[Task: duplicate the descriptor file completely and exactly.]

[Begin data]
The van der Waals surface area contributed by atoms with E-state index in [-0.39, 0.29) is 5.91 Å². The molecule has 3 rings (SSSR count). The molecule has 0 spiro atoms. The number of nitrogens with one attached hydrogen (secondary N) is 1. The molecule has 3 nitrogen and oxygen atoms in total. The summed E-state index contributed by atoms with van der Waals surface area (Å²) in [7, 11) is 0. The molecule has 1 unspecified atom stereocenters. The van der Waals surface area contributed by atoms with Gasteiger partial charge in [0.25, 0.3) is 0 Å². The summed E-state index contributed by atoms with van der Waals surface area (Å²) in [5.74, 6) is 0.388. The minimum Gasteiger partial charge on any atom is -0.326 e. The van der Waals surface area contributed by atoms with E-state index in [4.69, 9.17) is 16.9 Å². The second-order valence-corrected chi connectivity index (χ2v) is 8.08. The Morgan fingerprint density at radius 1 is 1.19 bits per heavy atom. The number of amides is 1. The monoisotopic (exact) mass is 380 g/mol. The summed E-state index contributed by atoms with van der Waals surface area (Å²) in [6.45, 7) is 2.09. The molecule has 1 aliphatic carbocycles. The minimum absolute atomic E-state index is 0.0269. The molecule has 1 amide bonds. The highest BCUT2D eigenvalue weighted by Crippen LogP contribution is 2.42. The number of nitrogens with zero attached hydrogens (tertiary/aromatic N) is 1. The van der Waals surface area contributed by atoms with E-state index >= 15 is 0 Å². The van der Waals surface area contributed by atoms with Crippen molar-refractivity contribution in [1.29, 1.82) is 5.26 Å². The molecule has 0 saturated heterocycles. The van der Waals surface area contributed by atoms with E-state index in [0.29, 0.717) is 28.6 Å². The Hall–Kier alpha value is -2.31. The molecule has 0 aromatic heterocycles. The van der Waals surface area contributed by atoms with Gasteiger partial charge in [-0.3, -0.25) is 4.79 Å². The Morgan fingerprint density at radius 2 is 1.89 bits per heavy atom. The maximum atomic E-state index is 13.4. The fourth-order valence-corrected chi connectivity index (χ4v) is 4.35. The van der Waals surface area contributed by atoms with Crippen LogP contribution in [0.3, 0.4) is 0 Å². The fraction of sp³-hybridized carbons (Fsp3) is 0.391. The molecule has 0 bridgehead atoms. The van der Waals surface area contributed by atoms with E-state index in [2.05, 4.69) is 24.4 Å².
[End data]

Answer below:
The van der Waals surface area contributed by atoms with E-state index in [-0.39, 0.29) is 5.91 Å². The molecule has 3 rings (SSSR count). The molecule has 0 spiro atoms. The number of nitrogens with one attached hydrogen (secondary N) is 1. The molecule has 3 nitrogen and oxygen atoms in total. The summed E-state index contributed by atoms with van der Waals surface area (Å²) in [7, 11) is 0. The molecule has 1 unspecified atom stereocenters. The van der Waals surface area contributed by atoms with Gasteiger partial charge in [0.25, 0.3) is 0 Å². The summed E-state index contributed by atoms with van der Waals surface area (Å²) in [5.74, 6) is 0.388. The minimum Gasteiger partial charge on any atom is -0.326 e. The van der Waals surface area contributed by atoms with E-state index in [4.69, 9.17) is 16.9 Å². The second-order valence-corrected chi connectivity index (χ2v) is 8.08. The Morgan fingerprint density at radius 1 is 1.19 bits per heavy atom. The number of amides is 1. The monoisotopic (exact) mass is 380 g/mol. The summed E-state index contributed by atoms with van der Waals surface area (Å²) in [6.45, 7) is 2.09. The molecule has 1 aliphatic carbocycles. The minimum absolute atomic E-state index is 0.0269. The molecule has 1 amide bonds. The highest BCUT2D eigenvalue weighted by Crippen LogP contribution is 2.42. The number of nitrogens with zero attached hydrogens (tertiary/aromatic N) is 1. The van der Waals surface area contributed by atoms with E-state index >= 15 is 0 Å². The van der Waals surface area contributed by atoms with Crippen molar-refractivity contribution in [1.29, 1.82) is 5.26 Å². The molecule has 0 saturated heterocycles. The van der Waals surface area contributed by atoms with E-state index in [0.29, 0.717) is 28.6 Å². The Hall–Kier alpha value is -2.31. The molecule has 0 aromatic heterocycles. The van der Waals surface area contributed by atoms with Gasteiger partial charge in [-0.3, -0.25) is 4.79 Å². The Morgan fingerprint density at radius 2 is 1.89 bits per heavy atom. The maximum atomic E-state index is 13.4. The fourth-order valence-corrected chi connectivity index (χ4v) is 4.35. The van der Waals surface area contributed by atoms with Crippen LogP contribution in [0.3, 0.4) is 0 Å². The fraction of sp³-hybridized carbons (Fsp3) is 0.391. The molecule has 0 bridgehead atoms. The van der Waals surface area contributed by atoms with E-state index in [2.05, 4.69) is 24.4 Å².